Click to see more about how to use Take it Home Pages as Assessments.

Note: When parents, other teachers, and administrators see students rising music literacy levels, this builds advocacy for your music program. Ensure students can read the music independently before you send the activity home or this strategy can backfire.

Encourage Students to Expand their Learning at Home

Some of my students have created notebooks and/or folders for all of their Take Home songs as they build their repertoire. Others have extended their learning by playing the songs on the piano or a digital xylophone app.

Use Fun, Sequential, and Targeted Music Reading Materials

When you introduce only one new element at a time, students will learn quickly and be more secure in their learning. Each music reading lesson should be targeted toward one new musical element and all lessons should be sequential building one upon another. 

When you teach and practice the same musical elements in different pieces, this allows students to generalize and apply their knowledge to different songs and build independent music reading skills.

Time-Saving Music Literacy Bundles

If you need NO-PREP complete music reading lessons, take a peek at our sequential Music Reading Activity Bundles which include games, instrumental activities, printable Take Home Pages, digital follow-up activities, and more.

Kodály Method: Prepare, Present, Practice

You do not have to follow the Kodály method verbatim. Most elementary music teachers adapt the method for their classroom and integrate other methods as well. I use an eclectic approach and integrate a lot of Orff and some Dalcroze activities. But, a modified Kodály method forms the backbone of my music literacy lessons.

Remember, all elements you present (teach) and practice should have been prepared aurally prior to naming and presenting the elements. Do NOT skip this preparation stage. When children learn to read text, they must have learned oral language first. You should use the same natural sequence when you teach young children to learn to read music. Students should have a solid foundation of songs and sounds prior to the presentation and practice stages.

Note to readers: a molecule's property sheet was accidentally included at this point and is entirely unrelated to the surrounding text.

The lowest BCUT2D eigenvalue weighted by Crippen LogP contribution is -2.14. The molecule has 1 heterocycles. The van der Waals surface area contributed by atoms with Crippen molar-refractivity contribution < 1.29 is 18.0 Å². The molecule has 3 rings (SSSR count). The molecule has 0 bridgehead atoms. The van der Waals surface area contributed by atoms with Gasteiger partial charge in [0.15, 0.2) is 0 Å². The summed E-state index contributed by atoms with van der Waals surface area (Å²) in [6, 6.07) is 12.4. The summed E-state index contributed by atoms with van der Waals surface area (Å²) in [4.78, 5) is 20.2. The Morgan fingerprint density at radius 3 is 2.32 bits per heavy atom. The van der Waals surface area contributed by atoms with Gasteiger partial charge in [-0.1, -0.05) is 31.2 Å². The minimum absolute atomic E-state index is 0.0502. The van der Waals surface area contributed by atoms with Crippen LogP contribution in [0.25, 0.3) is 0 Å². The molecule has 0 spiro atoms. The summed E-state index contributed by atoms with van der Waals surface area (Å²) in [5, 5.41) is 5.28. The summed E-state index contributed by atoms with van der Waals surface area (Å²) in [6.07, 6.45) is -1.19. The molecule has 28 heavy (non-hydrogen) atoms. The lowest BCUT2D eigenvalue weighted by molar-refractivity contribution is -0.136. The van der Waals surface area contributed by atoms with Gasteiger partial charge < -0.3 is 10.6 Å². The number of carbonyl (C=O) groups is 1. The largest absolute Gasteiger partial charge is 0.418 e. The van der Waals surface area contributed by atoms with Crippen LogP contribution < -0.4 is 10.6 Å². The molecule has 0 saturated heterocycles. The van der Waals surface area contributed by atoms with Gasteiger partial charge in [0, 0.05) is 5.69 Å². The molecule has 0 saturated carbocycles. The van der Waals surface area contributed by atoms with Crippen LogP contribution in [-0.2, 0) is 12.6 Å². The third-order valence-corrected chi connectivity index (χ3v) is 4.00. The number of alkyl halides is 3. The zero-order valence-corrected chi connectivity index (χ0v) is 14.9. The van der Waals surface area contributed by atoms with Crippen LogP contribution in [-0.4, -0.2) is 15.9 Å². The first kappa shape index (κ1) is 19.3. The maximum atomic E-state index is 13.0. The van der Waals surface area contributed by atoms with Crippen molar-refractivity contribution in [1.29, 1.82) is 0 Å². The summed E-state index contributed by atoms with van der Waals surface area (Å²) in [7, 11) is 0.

I do advocate that you start with standard notation and not stick notation but this is each teacher’s decision. For more about notation see this post about Standard Notation vs. Stick Notation.

Be Efficient

Have all your materials ready to go and move from one activity to the next with NO DELAY. Dead time invites disruption and wastes precious time, even if it is only 30 seconds.

If you use recordings, upload all of your audio files to your computer. Organize your lessons in PowerPoint or Google Slides with each audio file linked or embedded into each slide. If you use online resources include the direct link in your presentation. This alone saves a TON of time and keeps class moving.

Complete Music Literacy Activity Bundles

Take a peek at our multitasking Music Literacy Activity Bundles. Each bundle includes complete sequential song-based music reading activities targeted toward specific rhythm and pitch elements with add-on activities to keep each lesson fresh for multiple class sessions.

Also included are printable Take Home Pages and digital follow-up activities, both of which may be used as assessments.

We are Music Teachers

Although our discipline is entertaining, we are not simply entertainment. It is important for us to integrate music reading activities into every class. We owe it to our students to help them develop their music literacy levels to their fullest. Even with the limited amount of class time we have, it IS possible to teach music reading skills. We are music teachers and that’s a part of our job.

When you teach music literacy skills in a simple efficient manner, this maximizes the time in your elementary music classes and prepares students to excel in the middle and high school music programs. You can make a difference in your students’ lives.

Need a Free Music Reading Lesson to Use as a Model?

When you join our email list your first free lesson will be a So, La, Mi Music Reading activity complete with Take Home Pages.

Hope to see you in the group.

Meet the Author

Terri Lloyd is a former elementary music teacher with over 25 years of experience. She holds a Bachelor of Music, a Master of Science in Education, and a Technology Certificate in Instructional Design.

She is currently active in music education through blogging, workshops, and curriculum development. She serves on the music staff at her church and volunteers for an after-school children’s program. Terri is an active musician in the community, performing in a local Big Band, pit orchestras, and various events.

More Ways to Connect – Instagram, Facebook, YouTube.